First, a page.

If you look carefully you might notice that most protests in the state are, at the core, economic agitations. The ILP imbroglio, the predicament with the hawkers and many others are all economic issues. The government CANNOT absorb every single resident of the state into its service. It would be ludicrous for it to try. It must promote and regulate private enterprises. Especially the small and medium scale enterprises which are usually (I might be terribly wrong) tribal enterprises. Easy access to capital is one of the most important ways to ensure that these businesses are nurtured and reared properly. Right now, government policy with regards to banking sector practices more or less ensures that only the already wealthy tribal elites get their hands on capital. It is very hard for the people who need investment to get their hands on it. Instead of judging a proposal based on its merits and demerits, the only thing that seems to matter to banks is that one must have heavy-weight ”guarantors” for everything. What happens to those who don’t have any guarantors? The current manner of running financial institutions within the state is creating an inequality which we have never before seen in our tribal society. It will tear this society apart and I don’t think it is hyperbolic to imagine such things. The government has been impotent for too long in planning out poverty, in addressing unemployment, in mitigating income gaps. Ensuring the proper dispersal of capital investment into crucial areas would surely be a major step in righting the wrongs.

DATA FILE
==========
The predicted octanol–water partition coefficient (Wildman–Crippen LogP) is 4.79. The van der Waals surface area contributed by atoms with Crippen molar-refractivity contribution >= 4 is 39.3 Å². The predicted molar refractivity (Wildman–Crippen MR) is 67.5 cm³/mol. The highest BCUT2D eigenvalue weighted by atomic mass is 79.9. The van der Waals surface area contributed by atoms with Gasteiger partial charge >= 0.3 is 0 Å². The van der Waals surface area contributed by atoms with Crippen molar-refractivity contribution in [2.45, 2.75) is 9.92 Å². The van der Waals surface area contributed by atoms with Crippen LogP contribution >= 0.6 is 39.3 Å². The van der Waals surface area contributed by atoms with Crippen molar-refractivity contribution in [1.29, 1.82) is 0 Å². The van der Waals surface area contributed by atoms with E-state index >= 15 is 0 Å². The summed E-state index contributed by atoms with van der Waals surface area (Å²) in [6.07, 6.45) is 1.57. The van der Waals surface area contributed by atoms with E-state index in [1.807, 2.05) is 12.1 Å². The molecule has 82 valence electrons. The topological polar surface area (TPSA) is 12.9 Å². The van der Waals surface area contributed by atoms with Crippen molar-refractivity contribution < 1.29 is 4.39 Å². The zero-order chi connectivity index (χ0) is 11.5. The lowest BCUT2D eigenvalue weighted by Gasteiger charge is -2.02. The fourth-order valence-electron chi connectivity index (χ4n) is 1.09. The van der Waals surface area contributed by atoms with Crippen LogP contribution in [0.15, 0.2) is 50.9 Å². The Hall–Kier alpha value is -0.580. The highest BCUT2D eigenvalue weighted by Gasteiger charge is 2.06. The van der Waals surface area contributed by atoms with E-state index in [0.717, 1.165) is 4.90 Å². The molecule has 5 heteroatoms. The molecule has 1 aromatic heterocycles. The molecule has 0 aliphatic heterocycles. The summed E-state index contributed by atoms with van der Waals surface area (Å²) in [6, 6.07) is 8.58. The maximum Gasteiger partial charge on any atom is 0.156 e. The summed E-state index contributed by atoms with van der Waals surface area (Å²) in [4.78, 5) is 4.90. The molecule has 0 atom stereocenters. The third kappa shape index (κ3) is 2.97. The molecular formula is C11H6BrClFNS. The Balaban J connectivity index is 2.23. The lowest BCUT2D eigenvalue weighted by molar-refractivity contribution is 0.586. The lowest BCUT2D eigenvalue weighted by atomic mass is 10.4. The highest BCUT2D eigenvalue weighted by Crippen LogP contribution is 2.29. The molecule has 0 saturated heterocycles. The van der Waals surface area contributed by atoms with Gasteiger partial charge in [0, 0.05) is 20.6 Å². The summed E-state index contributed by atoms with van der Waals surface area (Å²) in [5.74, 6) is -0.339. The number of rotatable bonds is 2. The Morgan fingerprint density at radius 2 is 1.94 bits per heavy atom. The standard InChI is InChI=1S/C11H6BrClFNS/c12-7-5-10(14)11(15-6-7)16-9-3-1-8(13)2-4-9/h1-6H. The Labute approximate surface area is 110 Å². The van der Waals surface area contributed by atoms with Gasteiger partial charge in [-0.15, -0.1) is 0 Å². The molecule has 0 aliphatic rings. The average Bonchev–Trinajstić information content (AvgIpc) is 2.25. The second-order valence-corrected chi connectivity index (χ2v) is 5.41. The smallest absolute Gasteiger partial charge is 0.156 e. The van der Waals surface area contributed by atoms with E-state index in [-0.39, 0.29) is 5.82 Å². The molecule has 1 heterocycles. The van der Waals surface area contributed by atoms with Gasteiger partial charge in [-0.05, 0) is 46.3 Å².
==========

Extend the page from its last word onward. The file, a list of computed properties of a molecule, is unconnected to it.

Planning for People